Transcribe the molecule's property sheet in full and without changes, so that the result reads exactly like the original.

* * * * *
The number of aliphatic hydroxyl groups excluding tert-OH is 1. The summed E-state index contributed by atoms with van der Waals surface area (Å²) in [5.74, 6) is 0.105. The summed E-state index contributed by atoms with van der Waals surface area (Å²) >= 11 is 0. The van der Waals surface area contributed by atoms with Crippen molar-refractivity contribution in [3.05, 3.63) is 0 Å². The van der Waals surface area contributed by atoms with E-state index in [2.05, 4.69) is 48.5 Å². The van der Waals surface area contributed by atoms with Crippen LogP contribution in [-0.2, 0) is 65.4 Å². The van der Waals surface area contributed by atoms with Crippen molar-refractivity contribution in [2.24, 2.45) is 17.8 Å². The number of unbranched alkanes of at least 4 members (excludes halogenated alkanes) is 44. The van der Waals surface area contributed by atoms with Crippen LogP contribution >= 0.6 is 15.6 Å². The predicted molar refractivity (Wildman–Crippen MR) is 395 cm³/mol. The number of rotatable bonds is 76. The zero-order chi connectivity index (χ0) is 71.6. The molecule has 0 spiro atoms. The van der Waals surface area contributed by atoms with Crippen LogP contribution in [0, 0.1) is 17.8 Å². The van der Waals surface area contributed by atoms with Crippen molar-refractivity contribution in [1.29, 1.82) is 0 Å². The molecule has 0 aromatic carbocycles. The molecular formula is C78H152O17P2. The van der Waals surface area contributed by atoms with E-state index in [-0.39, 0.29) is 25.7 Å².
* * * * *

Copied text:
The number of aliphatic hydroxyl groups excluding tert-OH is 1. The summed E-state index contributed by atoms with van der Waals surface area (Å²) in [5.74, 6) is 0.105. The summed E-state index contributed by atoms with van der Waals surface area (Å²) >= 11 is 0. The van der Waals surface area contributed by atoms with Crippen molar-refractivity contribution in [3.05, 3.63) is 0 Å². The van der Waals surface area contributed by atoms with E-state index in [2.05, 4.69) is 48.5 Å². The van der Waals surface area contributed by atoms with Crippen LogP contribution in [-0.2, 0) is 65.4 Å². The van der Waals surface area contributed by atoms with Crippen molar-refractivity contribution in [2.24, 2.45) is 17.8 Å². The number of unbranched alkanes of at least 4 members (excludes halogenated alkanes) is 44. The van der Waals surface area contributed by atoms with Crippen LogP contribution >= 0.6 is 15.6 Å². The predicted molar refractivity (Wildman–Crippen MR) is 395 cm³/mol. The number of rotatable bonds is 76. The zero-order chi connectivity index (χ0) is 71.6. The molecule has 0 spiro atoms. The van der Waals surface area contributed by atoms with Crippen LogP contribution in [0, 0.1) is 17.8 Å². The van der Waals surface area contributed by atoms with Crippen molar-refractivity contribution in [1.29, 1.82) is 0 Å². The molecule has 0 aromatic carbocycles. The molecular formula is C78H152O17P2. The van der Waals surface area contributed by atoms with E-state index in [-0.39, 0.29) is 25.7 Å².